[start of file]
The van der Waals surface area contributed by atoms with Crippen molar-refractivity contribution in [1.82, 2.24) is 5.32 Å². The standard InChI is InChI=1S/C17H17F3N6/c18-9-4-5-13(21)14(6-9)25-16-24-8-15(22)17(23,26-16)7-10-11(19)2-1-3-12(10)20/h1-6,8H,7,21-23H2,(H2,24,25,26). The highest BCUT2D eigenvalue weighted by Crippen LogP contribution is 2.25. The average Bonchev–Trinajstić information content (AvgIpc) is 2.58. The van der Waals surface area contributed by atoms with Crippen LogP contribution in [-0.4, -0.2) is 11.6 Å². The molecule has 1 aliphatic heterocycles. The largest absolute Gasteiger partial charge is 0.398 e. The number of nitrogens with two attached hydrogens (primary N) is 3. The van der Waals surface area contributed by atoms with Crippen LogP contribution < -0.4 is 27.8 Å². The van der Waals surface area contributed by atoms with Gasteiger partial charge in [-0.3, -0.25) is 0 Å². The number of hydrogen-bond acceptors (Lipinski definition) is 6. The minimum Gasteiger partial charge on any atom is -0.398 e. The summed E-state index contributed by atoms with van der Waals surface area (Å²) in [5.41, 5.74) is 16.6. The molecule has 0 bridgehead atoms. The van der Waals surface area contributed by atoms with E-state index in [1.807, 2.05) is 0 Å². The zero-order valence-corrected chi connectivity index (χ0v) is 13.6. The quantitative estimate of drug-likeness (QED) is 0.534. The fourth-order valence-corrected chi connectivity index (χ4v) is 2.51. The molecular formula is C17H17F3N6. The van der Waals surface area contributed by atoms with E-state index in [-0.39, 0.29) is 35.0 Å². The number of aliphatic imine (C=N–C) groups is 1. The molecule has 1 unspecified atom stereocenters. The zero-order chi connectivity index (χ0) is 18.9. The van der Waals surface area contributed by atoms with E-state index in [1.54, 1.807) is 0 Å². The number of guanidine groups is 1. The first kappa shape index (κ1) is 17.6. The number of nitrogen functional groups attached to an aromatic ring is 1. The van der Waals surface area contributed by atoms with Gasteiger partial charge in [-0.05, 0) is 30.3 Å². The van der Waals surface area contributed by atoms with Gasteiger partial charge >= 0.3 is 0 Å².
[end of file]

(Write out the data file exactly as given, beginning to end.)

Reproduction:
The van der Waals surface area contributed by atoms with Crippen molar-refractivity contribution in [1.82, 2.24) is 5.32 Å². The standard InChI is InChI=1S/C17H17F3N6/c18-9-4-5-13(21)14(6-9)25-16-24-8-15(22)17(23,26-16)7-10-11(19)2-1-3-12(10)20/h1-6,8H,7,21-23H2,(H2,24,25,26). The highest BCUT2D eigenvalue weighted by Crippen LogP contribution is 2.25. The average Bonchev–Trinajstić information content (AvgIpc) is 2.58. The van der Waals surface area contributed by atoms with Crippen LogP contribution in [-0.4, -0.2) is 11.6 Å². The molecule has 1 aliphatic heterocycles. The largest absolute Gasteiger partial charge is 0.398 e. The number of nitrogens with two attached hydrogens (primary N) is 3. The van der Waals surface area contributed by atoms with Crippen LogP contribution < -0.4 is 27.8 Å². The van der Waals surface area contributed by atoms with Gasteiger partial charge in [-0.3, -0.25) is 0 Å². The number of hydrogen-bond acceptors (Lipinski definition) is 6. The minimum Gasteiger partial charge on any atom is -0.398 e. The summed E-state index contributed by atoms with van der Waals surface area (Å²) in [5.41, 5.74) is 16.6. The molecule has 0 bridgehead atoms. The van der Waals surface area contributed by atoms with E-state index in [1.807, 2.05) is 0 Å². The zero-order valence-corrected chi connectivity index (χ0v) is 13.6. The quantitative estimate of drug-likeness (QED) is 0.534. The fourth-order valence-corrected chi connectivity index (χ4v) is 2.51. The molecular formula is C17H17F3N6. The van der Waals surface area contributed by atoms with E-state index in [-0.39, 0.29) is 35.0 Å². The number of aliphatic imine (C=N–C) groups is 1. The molecule has 1 unspecified atom stereocenters. The zero-order chi connectivity index (χ0) is 18.9. The van der Waals surface area contributed by atoms with E-state index in [1.54, 1.807) is 0 Å². The number of guanidine groups is 1. The first kappa shape index (κ1) is 17.6. The number of nitrogen functional groups attached to an aromatic ring is 1. The van der Waals surface area contributed by atoms with Gasteiger partial charge in [-0.05, 0) is 30.3 Å². The van der Waals surface area contributed by atoms with Gasteiger partial charge >= 0.3 is 0 Å².